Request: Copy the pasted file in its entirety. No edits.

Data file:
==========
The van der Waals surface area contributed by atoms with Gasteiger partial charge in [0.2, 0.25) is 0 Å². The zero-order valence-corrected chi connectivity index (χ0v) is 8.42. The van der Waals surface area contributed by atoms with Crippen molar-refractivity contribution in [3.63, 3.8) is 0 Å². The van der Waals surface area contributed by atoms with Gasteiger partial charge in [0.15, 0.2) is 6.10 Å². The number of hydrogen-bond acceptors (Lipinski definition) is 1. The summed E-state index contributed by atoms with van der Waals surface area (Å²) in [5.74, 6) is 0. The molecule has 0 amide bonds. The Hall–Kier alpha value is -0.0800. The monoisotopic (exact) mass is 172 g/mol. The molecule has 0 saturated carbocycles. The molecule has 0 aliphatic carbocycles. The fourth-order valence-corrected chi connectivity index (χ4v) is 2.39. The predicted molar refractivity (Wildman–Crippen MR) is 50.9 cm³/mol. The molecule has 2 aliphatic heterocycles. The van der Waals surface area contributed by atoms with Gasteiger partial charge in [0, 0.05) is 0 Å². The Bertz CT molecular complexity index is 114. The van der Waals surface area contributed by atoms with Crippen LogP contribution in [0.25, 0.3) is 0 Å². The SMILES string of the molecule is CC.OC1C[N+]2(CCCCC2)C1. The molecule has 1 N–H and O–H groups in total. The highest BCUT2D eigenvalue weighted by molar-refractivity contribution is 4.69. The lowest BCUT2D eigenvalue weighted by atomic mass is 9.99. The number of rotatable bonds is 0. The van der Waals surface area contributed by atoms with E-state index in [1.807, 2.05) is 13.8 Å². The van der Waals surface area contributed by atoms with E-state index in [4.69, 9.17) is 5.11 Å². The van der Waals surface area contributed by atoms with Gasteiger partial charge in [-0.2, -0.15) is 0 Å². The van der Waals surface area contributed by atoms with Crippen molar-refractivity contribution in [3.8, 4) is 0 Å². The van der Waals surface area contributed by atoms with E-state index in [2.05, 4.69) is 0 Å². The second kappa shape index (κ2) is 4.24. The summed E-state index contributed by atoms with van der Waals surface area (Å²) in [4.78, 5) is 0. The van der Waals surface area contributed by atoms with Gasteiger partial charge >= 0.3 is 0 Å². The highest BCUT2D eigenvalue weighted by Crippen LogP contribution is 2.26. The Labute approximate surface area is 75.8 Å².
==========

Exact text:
The van der Waals surface area contributed by atoms with Gasteiger partial charge in [0.2, 0.25) is 0 Å². The zero-order valence-corrected chi connectivity index (χ0v) is 8.42. The van der Waals surface area contributed by atoms with Crippen molar-refractivity contribution in [3.63, 3.8) is 0 Å². The van der Waals surface area contributed by atoms with Gasteiger partial charge in [0.15, 0.2) is 6.10 Å². The number of hydrogen-bond acceptors (Lipinski definition) is 1. The summed E-state index contributed by atoms with van der Waals surface area (Å²) in [5.74, 6) is 0. The molecule has 0 amide bonds. The Hall–Kier alpha value is -0.0800. The monoisotopic (exact) mass is 172 g/mol. The molecule has 0 saturated carbocycles. The molecule has 0 aliphatic carbocycles. The fourth-order valence-corrected chi connectivity index (χ4v) is 2.39. The predicted molar refractivity (Wildman–Crippen MR) is 50.9 cm³/mol. The molecule has 2 aliphatic heterocycles. The van der Waals surface area contributed by atoms with Gasteiger partial charge in [0, 0.05) is 0 Å². The Bertz CT molecular complexity index is 114. The van der Waals surface area contributed by atoms with Crippen LogP contribution in [0.25, 0.3) is 0 Å². The SMILES string of the molecule is CC.OC1C[N+]2(CCCCC2)C1. The molecule has 1 N–H and O–H groups in total. The highest BCUT2D eigenvalue weighted by molar-refractivity contribution is 4.69. The lowest BCUT2D eigenvalue weighted by atomic mass is 9.99. The number of rotatable bonds is 0. The van der Waals surface area contributed by atoms with E-state index in [1.807, 2.05) is 13.8 Å². The van der Waals surface area contributed by atoms with E-state index in [4.69, 9.17) is 5.11 Å². The van der Waals surface area contributed by atoms with Gasteiger partial charge in [-0.2, -0.15) is 0 Å². The van der Waals surface area contributed by atoms with Crippen molar-refractivity contribution in [3.8, 4) is 0 Å². The van der Waals surface area contributed by atoms with E-state index in [2.05, 4.69) is 0 Å². The second kappa shape index (κ2) is 4.24. The summed E-state index contributed by atoms with van der Waals surface area (Å²) in [4.78, 5) is 0. The van der Waals surface area contributed by atoms with Gasteiger partial charge >= 0.3 is 0 Å². The highest BCUT2D eigenvalue weighted by Crippen LogP contribution is 2.26. The Labute approximate surface area is 75.8 Å².